Not all of Wilber’s baseball projects, however, have featured Berg. His first baseball story, called “The Kids in Question,” was published in 1988 in Spitball, a literary magazine devoted entirely to baseball. In 2009 his novel Rum Point was subtitled ‘A Baseball Novel.’ “One reviewer complained that it was too much murder mystery and not enough baseball,” says Wilber.
His father inspired one of Wilber’s novel (Where Garagiola Waits) and a memoir (My Father’s Game). When his father was dying, Wilber became his primary caretaker and remaining fan base. To engage his dad, who had played after all for the Red Sox, he appealed to their mutual distaste for the Yankees.
“My dad was in an assisted living facility,” says Wilber. “I knew if I walked into his room and asked him, ‘What about those damned Yankees,’ he would be happy to talk about how much he hated the Yankees.”
* * *
Jane Heller, who only recently moved to St. Petersburg, has held fast as a New York Yankees fan.
“No matter what else this day brings, the Yankees swept the Rays yesterday and I’m basking in the afterglow. (Sorry, Peter Golenbock).”
That was Heller recently punking her friend and fellow New York Times bestselling author Peter Golenbock on Facebook.
Both are New York natives. Golenbock came to St. Petersburg in 1989. Heller is a more recent transplant — a move she credits to Golenbock.
Golenbock, who has taught courses on the influence of sports on American history, is a prolific writer, not only on baseball. But six of his 10 New York Times bestsellers have been about the boys of summer: Dynasty: The New York Yankees 1949-1964, The Bronx Zoo (with Sparky Lyle), Number 1 (with Billy Martin), Balls (with Graig Nettles), Idiot (with Johnny Damon) and House of Nails (with Lenny Dykstra).
He has also written about the Brooklyn Dodgers (Bums), the Boston Red Sox (Fenway), the Chicago Cubs (Wrigleyville) and the St. Louis Cardinals and Browns (The Spirit of St. Louis); a biography of George Steinbrenner and another of Billy Martin (which The New York Time said “reads like a Russian novel”), a novel about Mickey Mantle (7: The Mickey Mantle Novel), two children’s books (Teammates about Jackie Robinson’s first season as a Brooklyn Dodger and Brave in Every Way about Hank Aaron’s ordeal in breaking Babe Ruth’s career home run record), and a book about former major league ballplayers in the Senior Professional Baseball League.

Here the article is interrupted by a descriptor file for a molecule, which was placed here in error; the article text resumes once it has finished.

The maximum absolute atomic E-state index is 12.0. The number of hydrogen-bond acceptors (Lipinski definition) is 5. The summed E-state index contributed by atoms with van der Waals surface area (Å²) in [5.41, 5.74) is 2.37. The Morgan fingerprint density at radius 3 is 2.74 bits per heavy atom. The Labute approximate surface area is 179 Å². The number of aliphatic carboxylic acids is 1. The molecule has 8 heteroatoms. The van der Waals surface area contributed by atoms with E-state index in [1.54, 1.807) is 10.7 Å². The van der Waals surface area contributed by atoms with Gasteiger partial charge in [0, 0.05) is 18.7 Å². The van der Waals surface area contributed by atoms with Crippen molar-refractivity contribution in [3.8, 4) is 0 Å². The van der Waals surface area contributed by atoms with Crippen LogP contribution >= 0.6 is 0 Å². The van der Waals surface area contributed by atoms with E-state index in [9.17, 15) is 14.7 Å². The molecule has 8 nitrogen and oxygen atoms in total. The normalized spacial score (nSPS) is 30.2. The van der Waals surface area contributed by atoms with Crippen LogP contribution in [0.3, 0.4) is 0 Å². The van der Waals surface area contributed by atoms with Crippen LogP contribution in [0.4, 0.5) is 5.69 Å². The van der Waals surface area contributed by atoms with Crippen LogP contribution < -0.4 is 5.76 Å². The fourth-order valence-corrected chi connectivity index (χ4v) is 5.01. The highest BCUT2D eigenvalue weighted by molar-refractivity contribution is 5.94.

Heller, on the other hand, has only written one book about baseball — from a fan’s point of view. She is best known for romantic comedies with such witty titles as Infernal Affairsand An Ex to Grind (14 of them have made the New York Times and U.S.A. Today bestseller lists, nine of them have been optioned for film or television).
Her latest book also has a clever title: You’d Better Not Die Or I’ll Kill You: A Caregiver’s Survival Guide to Keeping You in Good Health and Good Spirits. It’s a guide to caring for loved ones with a chronic or progressive illness. Heller’s husband has Crohn’s disease. Her mother, whom she cared for until her death, had dementia.
But her first non-fiction book — Confessions of a She-Fan: The Course of True Love with the New York Yankees — is a spirited tale about chasing after the boys of summer. It chronicles the season she and husband Michael took to the road to attend (nearly) every Yankees game. The book spawned a blog at janeheller.com — called, of course, Confessions of a She-Fan — and a screenplay.
Q&A with Jane Heller and Peter Golenbock
. . .
I sent the New York Yankee-loving Jane and loyal-to-the Rays Peter — frenemies at the stadium but friends everywhere else — a list of the same questions to see if there was a difference between a she-fan and a he-fan. Below are their responses.
They only agreed on one thing: Mickey Mantle.
Is there a difference between a he-fan and a she-fan?
GOLENBOCK: There is no difference between a she-fan and a he-fan. One she-fan I know was crazy enough to follow the Yankees around for a whole season and write a very good book about it.
HELLER: Women are different than men in the way we are fans. Female fans view the game from a more emotional perspective. We are just as knowledgeable about the game as men, but we are as fascinated by the interactions between the players as we are about the velocity on a pitcher’s fastball. Some of us wear pink caps and jerseys, while others of us think it is maddening that we are consigned to our own color.